He believes managed independent chains need to be within 10% of Tesco Express on price. But, he says, this would put many products in negative margin territory and a lot more in low single figures. This, coupled with rapidly rising costs in the convenience sector thanks to the minimum wage, increased insurance, pensions, national insurance costs and the like, makes being price-competitive difficult. The problem is acute in certain categories, such as core canned and packaged products. “In core grocery the gap of 11% of three years ago has been increased further as EDLP has bitten into suppliers,” says Lancaster.
And while convenience operators are not generally as price-disadvantaged in licensed, impulse and tobacco, margins are still being squeezed. Margins from one major tobacco brand have fallen 3% while traditionally high margin items like crisps and confectionery show little signs of margin growth.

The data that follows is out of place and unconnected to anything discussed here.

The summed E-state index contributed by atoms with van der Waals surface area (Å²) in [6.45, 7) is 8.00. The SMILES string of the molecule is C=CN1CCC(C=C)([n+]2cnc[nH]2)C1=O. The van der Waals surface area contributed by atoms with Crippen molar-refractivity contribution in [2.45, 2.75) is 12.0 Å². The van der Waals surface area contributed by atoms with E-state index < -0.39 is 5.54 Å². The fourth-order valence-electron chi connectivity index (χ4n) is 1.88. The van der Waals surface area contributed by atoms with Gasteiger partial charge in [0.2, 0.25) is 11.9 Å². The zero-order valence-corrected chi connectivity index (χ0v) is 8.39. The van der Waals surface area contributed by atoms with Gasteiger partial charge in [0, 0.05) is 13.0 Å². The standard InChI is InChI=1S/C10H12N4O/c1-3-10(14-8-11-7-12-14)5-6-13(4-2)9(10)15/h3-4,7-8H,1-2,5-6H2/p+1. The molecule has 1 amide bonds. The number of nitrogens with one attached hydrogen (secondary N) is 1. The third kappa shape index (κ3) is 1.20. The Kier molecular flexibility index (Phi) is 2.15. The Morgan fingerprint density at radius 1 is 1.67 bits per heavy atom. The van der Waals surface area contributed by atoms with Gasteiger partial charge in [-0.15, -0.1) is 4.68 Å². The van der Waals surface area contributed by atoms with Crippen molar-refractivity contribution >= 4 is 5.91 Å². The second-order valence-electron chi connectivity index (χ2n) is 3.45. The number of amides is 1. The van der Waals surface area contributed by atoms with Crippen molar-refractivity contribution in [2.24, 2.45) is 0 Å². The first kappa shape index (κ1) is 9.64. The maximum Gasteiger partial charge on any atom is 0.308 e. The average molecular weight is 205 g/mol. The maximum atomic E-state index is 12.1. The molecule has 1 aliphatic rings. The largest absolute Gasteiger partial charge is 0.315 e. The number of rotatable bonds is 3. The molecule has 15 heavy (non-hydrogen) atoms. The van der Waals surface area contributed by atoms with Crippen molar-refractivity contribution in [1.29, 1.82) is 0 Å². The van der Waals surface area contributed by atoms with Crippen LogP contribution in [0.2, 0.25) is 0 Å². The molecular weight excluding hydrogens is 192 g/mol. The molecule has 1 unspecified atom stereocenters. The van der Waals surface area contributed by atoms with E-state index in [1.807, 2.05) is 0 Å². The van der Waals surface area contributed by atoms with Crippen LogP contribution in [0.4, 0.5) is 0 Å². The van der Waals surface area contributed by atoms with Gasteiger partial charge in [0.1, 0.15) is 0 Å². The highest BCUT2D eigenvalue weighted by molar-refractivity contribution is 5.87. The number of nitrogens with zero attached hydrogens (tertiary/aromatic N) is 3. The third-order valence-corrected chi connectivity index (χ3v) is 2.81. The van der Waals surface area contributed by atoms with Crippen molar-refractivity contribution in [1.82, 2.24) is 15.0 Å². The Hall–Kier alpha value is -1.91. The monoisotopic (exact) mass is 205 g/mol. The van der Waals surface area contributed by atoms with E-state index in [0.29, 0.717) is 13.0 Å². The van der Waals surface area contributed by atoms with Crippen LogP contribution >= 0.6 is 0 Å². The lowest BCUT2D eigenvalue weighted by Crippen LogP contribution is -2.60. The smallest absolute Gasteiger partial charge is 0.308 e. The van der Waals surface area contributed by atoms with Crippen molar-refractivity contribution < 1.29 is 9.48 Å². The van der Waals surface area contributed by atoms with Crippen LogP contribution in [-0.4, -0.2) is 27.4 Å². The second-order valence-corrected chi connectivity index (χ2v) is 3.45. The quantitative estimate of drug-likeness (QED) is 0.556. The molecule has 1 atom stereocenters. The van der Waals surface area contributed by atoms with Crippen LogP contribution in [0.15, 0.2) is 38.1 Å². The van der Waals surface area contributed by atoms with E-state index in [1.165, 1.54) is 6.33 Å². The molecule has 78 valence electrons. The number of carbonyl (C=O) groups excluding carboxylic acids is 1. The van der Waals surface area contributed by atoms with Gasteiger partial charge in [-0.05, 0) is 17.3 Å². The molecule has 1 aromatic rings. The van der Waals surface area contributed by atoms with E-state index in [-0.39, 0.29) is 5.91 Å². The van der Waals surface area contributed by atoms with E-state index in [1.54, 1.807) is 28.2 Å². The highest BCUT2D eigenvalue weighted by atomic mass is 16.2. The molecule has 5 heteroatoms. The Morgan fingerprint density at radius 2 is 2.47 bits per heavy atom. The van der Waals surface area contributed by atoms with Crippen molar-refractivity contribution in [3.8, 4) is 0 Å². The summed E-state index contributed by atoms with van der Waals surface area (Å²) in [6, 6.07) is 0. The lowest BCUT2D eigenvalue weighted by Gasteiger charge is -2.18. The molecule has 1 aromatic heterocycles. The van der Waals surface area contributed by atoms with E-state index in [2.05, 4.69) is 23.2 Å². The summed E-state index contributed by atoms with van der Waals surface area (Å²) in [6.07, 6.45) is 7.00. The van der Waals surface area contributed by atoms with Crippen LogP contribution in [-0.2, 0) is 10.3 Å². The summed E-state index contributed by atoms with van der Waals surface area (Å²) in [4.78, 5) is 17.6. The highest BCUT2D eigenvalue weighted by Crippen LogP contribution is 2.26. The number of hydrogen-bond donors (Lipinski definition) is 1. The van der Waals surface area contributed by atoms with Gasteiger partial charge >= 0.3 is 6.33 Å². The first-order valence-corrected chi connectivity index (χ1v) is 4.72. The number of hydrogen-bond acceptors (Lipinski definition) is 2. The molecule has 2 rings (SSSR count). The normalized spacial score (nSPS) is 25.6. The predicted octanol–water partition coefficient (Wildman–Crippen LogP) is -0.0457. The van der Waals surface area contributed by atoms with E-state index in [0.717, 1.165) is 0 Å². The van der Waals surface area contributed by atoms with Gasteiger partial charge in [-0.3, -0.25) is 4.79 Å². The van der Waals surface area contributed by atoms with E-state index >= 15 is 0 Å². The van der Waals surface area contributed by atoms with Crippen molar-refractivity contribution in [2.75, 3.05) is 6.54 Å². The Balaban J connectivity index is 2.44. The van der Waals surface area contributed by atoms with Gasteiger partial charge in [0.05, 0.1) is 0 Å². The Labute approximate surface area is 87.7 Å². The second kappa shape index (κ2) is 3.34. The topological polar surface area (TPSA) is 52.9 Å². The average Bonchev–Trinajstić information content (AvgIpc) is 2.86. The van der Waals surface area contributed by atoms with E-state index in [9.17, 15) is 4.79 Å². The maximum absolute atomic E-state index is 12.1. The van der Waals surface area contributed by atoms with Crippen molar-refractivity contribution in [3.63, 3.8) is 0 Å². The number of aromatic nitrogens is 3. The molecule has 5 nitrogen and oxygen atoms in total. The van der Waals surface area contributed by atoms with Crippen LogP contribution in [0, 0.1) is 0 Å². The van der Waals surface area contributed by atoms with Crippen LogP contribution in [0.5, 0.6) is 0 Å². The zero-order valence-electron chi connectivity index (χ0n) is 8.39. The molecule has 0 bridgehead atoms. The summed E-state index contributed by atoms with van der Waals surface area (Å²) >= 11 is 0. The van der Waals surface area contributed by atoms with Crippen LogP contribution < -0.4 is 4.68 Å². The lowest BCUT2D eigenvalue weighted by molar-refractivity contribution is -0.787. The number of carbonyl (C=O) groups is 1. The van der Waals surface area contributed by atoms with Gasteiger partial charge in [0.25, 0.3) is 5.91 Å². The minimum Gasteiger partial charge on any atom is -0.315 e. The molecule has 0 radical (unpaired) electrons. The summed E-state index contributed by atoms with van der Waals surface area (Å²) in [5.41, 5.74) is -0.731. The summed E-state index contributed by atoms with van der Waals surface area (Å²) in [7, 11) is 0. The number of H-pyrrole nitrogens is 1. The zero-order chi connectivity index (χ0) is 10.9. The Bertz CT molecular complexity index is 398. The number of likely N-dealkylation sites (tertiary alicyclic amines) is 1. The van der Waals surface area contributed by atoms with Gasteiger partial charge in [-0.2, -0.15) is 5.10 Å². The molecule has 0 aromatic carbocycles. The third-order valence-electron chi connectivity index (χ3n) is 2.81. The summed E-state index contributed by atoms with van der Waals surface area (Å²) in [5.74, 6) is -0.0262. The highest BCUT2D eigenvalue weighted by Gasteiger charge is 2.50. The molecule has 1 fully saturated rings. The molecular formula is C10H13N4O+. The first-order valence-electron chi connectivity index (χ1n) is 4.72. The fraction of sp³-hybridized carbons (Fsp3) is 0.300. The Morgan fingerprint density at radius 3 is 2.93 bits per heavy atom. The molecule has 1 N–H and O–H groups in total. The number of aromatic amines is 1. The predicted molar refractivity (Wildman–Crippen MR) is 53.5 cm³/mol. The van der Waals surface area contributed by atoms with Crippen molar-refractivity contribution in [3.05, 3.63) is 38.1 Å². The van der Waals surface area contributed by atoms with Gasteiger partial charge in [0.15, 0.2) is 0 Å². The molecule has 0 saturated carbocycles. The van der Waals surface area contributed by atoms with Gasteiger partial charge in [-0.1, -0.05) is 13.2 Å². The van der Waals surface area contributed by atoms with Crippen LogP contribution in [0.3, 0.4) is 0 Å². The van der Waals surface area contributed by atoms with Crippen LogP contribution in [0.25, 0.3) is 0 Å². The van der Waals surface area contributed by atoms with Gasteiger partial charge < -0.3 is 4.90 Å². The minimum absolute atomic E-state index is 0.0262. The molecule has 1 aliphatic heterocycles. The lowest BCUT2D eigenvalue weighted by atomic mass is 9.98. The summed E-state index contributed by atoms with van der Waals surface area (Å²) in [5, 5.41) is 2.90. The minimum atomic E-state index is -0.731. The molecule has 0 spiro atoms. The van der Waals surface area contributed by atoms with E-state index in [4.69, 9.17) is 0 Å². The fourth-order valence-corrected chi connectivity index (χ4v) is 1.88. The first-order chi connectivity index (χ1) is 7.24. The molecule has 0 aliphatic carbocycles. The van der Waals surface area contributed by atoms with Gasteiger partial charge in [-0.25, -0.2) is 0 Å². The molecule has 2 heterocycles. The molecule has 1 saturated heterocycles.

So how can independents survive? Is it possible for them to adopt EDLP strategies?
David Sands, MD of the eponymous c-store chain, is sceptical. “If we cut margin at the same time as suffering increasing costs, it would be difficult to justify. I am not sure EDLP would be effective.”
But the EDLP philosophy is beginning to seep in. As The Grocer reported last week, Nisa-Today’s is to introduce a consumer leaflet featuring an element of EDLP in May. This is part of a number of options for Nisa-Today’s retailers, enabling them to pick the best for their store offer. “The Extra option will carry an element of EDLP,” explains Sharpe. “We will be rotating through products with a 52-week-a-year low price.”